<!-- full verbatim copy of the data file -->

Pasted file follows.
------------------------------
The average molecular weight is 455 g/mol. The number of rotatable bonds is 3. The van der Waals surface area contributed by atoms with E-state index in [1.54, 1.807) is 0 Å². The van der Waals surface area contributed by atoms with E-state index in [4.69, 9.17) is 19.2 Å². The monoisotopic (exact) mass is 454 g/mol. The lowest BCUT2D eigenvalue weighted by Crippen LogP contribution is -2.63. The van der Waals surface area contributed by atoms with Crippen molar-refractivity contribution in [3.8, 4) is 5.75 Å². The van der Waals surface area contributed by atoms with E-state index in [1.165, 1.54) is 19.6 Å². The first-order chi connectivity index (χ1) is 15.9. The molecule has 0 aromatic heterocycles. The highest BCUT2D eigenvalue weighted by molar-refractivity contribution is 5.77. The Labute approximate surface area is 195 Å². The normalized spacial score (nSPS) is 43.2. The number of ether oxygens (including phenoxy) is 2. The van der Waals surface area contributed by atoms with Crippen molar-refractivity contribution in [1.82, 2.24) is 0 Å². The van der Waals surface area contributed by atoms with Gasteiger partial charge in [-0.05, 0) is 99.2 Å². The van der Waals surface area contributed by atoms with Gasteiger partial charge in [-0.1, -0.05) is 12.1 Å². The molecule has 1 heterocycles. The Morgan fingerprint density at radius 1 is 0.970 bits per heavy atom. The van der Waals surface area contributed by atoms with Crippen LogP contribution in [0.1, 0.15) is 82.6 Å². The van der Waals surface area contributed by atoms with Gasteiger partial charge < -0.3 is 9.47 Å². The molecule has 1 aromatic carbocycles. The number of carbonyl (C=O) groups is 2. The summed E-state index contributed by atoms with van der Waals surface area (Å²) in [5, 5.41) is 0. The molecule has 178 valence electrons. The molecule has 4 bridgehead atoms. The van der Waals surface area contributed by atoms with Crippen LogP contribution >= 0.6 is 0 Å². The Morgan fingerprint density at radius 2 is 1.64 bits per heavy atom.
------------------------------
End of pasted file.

The average molecular weight is 455 g/mol. The number of rotatable bonds is 3. The van der Waals surface area contributed by atoms with E-state index in [1.54, 1.807) is 0 Å². The van der Waals surface area contributed by atoms with E-state index in [4.69, 9.17) is 19.2 Å². The monoisotopic (exact) mass is 454 g/mol. The lowest BCUT2D eigenvalue weighted by Crippen LogP contribution is -2.63. The van der Waals surface area contributed by atoms with Crippen molar-refractivity contribution in [3.8, 4) is 5.75 Å². The van der Waals surface area contributed by atoms with E-state index in [1.165, 1.54) is 19.6 Å². The first-order chi connectivity index (χ1) is 15.9. The molecule has 0 aromatic heterocycles. The highest BCUT2D eigenvalue weighted by molar-refractivity contribution is 5.77. The Labute approximate surface area is 195 Å². The normalized spacial score (nSPS) is 43.2. The number of ether oxygens (including phenoxy) is 2. The van der Waals surface area contributed by atoms with Crippen molar-refractivity contribution in [1.82, 2.24) is 0 Å². The van der Waals surface area contributed by atoms with Gasteiger partial charge in [-0.05, 0) is 99.2 Å². The van der Waals surface area contributed by atoms with Gasteiger partial charge in [-0.1, -0.05) is 12.1 Å². The molecule has 1 heterocycles. The Morgan fingerprint density at radius 1 is 0.970 bits per heavy atom. The van der Waals surface area contributed by atoms with Crippen LogP contribution in [0.1, 0.15) is 82.6 Å². The van der Waals surface area contributed by atoms with Gasteiger partial charge < -0.3 is 9.47 Å². The molecule has 1 aromatic carbocycles. The number of carbonyl (C=O) groups is 2. The summed E-state index contributed by atoms with van der Waals surface area (Å²) in [5, 5.41) is 0. The molecule has 178 valence electrons. The molecule has 4 bridgehead atoms. The van der Waals surface area contributed by atoms with Crippen LogP contribution >= 0.6 is 0 Å². The Morgan fingerprint density at radius 2 is 1.64 bits per heavy atom.